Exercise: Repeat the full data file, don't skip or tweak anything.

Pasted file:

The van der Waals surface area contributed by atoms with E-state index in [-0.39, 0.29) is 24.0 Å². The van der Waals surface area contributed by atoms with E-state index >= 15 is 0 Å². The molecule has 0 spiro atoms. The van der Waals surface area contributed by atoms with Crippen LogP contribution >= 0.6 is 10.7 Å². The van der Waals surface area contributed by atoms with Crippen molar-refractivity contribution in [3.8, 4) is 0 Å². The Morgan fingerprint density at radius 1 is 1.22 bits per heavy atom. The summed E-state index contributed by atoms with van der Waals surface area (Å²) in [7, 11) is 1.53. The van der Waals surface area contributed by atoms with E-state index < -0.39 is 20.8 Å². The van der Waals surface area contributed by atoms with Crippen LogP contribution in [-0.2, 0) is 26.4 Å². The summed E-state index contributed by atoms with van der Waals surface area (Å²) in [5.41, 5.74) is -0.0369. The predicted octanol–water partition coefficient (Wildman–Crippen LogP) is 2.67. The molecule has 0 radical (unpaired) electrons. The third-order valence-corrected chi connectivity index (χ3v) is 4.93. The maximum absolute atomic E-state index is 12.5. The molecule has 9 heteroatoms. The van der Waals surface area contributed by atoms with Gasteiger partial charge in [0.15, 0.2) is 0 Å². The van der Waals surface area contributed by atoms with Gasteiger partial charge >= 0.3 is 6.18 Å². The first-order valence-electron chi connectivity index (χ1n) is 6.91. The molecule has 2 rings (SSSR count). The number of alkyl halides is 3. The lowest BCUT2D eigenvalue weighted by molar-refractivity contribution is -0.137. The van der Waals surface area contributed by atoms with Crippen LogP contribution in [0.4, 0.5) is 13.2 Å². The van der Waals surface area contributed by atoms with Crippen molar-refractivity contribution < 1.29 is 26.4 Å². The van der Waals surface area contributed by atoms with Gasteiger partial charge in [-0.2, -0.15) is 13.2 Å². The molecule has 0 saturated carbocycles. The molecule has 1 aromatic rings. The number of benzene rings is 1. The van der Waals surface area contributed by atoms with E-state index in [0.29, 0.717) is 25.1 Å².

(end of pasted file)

The van der Waals surface area contributed by atoms with E-state index in [-0.39, 0.29) is 24.0 Å². The van der Waals surface area contributed by atoms with E-state index >= 15 is 0 Å². The molecule has 0 spiro atoms. The van der Waals surface area contributed by atoms with Crippen LogP contribution >= 0.6 is 10.7 Å². The van der Waals surface area contributed by atoms with Crippen molar-refractivity contribution in [3.8, 4) is 0 Å². The Morgan fingerprint density at radius 1 is 1.22 bits per heavy atom. The summed E-state index contributed by atoms with van der Waals surface area (Å²) in [7, 11) is 1.53. The van der Waals surface area contributed by atoms with E-state index < -0.39 is 20.8 Å². The van der Waals surface area contributed by atoms with Crippen LogP contribution in [-0.2, 0) is 26.4 Å². The summed E-state index contributed by atoms with van der Waals surface area (Å²) in [5.41, 5.74) is -0.0369. The predicted octanol–water partition coefficient (Wildman–Crippen LogP) is 2.67. The molecule has 0 radical (unpaired) electrons. The third-order valence-corrected chi connectivity index (χ3v) is 4.93. The maximum absolute atomic E-state index is 12.5. The molecule has 9 heteroatoms. The van der Waals surface area contributed by atoms with Gasteiger partial charge in [0.15, 0.2) is 0 Å². The van der Waals surface area contributed by atoms with Gasteiger partial charge >= 0.3 is 6.18 Å². The first-order valence-electron chi connectivity index (χ1n) is 6.91. The molecule has 2 rings (SSSR count). The number of alkyl halides is 3. The lowest BCUT2D eigenvalue weighted by molar-refractivity contribution is -0.137. The van der Waals surface area contributed by atoms with Crippen LogP contribution in [0.4, 0.5) is 13.2 Å². The van der Waals surface area contributed by atoms with Crippen molar-refractivity contribution < 1.29 is 26.4 Å². The van der Waals surface area contributed by atoms with Gasteiger partial charge in [-0.2, -0.15) is 13.2 Å². The molecule has 0 saturated carbocycles. The molecule has 1 aromatic rings. The number of benzene rings is 1. The van der Waals surface area contributed by atoms with E-state index in [0.29, 0.717) is 25.1 Å².